Should the SFA be revascularized during an inflow procedure?

Sketches - 12

The patient is a 70 year old man who arrived with complaints of worsening claudication, worse on the left leg. He smokes over a pack a day. On exam, he only had femoral pulses, nothing was palpable below. PVR showed multilevel disease with an ABI of 0.42 on the left leg.

PVR preop

CTA was done showing that both his SFA and PFA were occluded, along with occlusion of his AT in the mid leg, and tibioperoneal trunk.

cta TIBIAL_1

There is a reconstitution point on the PFA, and there is also SFA constitution. Looking at this, it was apparent to me that it would be possible to endarterectomize the whole of the iliofemoral and femoropopliteal system from a single groin incision, but the question being, would a profundaplasty be sufficient.

Arrow points to calcium free terminus for SFA EndoRE
Arrow points to calcium free terminus for SFA EndoRE

The textbook answer is profundaplasty, but given my experience with endarterectomy, it has become apparent that removing all the plaque, including CFA and iliofemoral plaque reduces the chance that clamp injury and stenosis occur, and that placed in the common iliac system have better patency than those placed in the external iliac, particularly crossing the inguinal ligament into a patch.

The other observation is that with this exposure, SFA remote endarterectomy is very simple to do, but becomes more difficult in a redo situation. The only problem with going ahead with it is that the runoff is poor -all three tibial vessels occlude, but a very robust posterior tibial artery reconstitutes proximally from well developed collaterals.

The CFA, PFA, and SFA were exposed as shown in my sketch at the beginning of the post. Wire access up and over from the right side allowed for secure control of the aortoiliac segment. The endarterectomy was started from the PFA reconstitution point and the CFA plaque was mobilized. The SFA plaque was transected in a proximal arteriotomy and the plaque was mobilized with a ring to its origin. The CFA plaque then was mobilized with the ring dissector over a wire (for security in case of rupture), up to the EIA origin and cut.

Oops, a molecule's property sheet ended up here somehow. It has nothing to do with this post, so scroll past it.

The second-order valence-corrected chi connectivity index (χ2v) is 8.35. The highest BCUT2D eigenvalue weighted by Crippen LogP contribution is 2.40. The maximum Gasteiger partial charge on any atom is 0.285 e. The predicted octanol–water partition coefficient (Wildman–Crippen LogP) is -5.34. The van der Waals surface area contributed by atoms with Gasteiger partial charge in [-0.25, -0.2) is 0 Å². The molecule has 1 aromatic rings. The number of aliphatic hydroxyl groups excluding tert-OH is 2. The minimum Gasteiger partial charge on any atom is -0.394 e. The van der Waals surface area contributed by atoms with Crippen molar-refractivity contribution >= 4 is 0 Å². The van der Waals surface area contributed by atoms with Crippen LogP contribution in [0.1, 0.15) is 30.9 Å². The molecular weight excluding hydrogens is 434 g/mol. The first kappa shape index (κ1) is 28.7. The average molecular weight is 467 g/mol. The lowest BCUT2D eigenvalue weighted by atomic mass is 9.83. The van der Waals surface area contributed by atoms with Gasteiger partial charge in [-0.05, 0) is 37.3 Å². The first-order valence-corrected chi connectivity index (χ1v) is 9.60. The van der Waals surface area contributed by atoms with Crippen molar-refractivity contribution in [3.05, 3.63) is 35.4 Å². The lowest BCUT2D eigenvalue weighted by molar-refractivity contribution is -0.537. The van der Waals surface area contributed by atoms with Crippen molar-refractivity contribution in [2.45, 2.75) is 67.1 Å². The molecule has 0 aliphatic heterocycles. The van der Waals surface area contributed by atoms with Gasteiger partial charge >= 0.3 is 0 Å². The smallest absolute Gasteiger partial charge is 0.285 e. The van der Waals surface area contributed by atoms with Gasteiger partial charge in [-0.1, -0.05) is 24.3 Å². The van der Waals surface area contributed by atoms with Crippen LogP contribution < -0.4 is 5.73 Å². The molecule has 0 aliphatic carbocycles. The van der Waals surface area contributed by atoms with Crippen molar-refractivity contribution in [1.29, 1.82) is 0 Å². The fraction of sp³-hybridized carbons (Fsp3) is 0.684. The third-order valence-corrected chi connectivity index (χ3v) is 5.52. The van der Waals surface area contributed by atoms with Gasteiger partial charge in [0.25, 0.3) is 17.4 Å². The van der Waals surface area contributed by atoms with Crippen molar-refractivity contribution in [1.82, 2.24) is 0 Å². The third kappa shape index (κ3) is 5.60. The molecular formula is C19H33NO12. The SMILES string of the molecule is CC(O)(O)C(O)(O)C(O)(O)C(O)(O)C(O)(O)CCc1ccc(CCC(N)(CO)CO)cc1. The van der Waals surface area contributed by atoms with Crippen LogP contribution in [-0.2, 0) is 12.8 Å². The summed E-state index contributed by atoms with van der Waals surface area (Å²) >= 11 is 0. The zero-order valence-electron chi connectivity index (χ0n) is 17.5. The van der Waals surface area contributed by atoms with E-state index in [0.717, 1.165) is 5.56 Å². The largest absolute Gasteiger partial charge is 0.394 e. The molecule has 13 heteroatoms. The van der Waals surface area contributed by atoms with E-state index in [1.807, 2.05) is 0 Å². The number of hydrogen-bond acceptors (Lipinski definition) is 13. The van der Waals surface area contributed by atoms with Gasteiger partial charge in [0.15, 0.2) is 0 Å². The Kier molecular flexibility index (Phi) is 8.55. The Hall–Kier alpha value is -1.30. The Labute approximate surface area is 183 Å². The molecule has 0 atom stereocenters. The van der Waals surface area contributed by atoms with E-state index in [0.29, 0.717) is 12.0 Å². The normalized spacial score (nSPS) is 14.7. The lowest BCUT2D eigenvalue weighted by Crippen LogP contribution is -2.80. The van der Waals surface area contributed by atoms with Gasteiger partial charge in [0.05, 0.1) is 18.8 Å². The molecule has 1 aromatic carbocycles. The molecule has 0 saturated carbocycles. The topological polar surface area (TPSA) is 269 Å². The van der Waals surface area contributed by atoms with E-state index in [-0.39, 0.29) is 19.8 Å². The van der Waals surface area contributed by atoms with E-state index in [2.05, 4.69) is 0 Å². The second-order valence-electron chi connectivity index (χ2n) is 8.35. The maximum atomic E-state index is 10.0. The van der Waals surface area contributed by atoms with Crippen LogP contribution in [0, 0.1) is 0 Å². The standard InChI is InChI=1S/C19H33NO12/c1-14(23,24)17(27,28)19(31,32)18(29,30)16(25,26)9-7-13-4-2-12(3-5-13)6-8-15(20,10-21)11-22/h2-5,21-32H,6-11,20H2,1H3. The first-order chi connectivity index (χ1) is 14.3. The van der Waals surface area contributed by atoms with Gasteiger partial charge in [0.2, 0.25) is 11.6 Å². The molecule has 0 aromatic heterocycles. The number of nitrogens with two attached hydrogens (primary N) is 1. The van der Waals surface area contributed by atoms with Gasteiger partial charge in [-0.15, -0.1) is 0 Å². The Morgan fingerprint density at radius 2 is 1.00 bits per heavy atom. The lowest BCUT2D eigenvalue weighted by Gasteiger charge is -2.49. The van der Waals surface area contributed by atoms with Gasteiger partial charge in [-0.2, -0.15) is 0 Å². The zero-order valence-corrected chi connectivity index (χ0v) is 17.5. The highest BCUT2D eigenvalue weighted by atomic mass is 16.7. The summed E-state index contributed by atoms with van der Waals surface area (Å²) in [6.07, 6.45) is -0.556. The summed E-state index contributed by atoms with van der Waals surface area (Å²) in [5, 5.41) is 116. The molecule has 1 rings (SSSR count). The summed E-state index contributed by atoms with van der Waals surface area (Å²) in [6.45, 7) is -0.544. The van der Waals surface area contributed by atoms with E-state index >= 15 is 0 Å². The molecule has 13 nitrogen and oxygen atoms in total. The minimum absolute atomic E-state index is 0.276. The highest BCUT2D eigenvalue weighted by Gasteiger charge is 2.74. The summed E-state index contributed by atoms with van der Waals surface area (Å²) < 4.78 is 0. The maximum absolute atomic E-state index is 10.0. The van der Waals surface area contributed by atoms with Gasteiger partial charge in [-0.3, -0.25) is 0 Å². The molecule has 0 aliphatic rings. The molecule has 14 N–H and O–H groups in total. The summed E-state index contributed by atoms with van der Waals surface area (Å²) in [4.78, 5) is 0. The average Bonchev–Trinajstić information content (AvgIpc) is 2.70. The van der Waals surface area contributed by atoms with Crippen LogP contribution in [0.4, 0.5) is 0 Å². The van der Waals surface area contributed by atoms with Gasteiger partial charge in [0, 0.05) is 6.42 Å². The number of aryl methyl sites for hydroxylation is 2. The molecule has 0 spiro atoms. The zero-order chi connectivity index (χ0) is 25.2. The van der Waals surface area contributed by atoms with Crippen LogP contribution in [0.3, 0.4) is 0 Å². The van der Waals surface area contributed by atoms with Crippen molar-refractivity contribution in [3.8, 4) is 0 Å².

Image-5

The distal SFA plaque was endarterectomized to the planned end point above the knee joint.

Image-4

The specimen is shown below.

specimen

The arteriotomies were repaired with patches. The common iliac artery was stented to improve the flow. The SFA end point was managed with a stent, placed proximal to the first large geniculate collateral.

prepost sfa endpoint

Completion angiograms show widely patent EIA, CFA, PFA, and SFA

Completion

The patient recovered and was discharged on POD#3. His postop ABI’s are shown below.

ABI post2

They are improved compared to preop, with ABI’s of 0.65. Notably, he did have a weakly palpable posterior tibial artery pulse, and multiphasic signals in all three tibial vessels. While I don’t know if the SFA revascularization will stay open, I am confident the PFA will, and this will keep him from his symptoms recurring and is a durable procedure.

Ideally, if he had needed a distal revascularization, a vein bypass would be the answer, but in the setting of inadequate conduit, it is very simple to endarterectomize from the below knee popliteal artery the remaining plaque and either patch to the patent tibioperoneal trunk or perform a short POP to posterior tibial artery bypass. He did not require this.

I don’t know the answer to the titular question, but in the setting of an inflow procedure, the best chance at opening the SFA is during the inflow procedure because of the exposure, and it is very simple to do when the lesion is minimally calcified.

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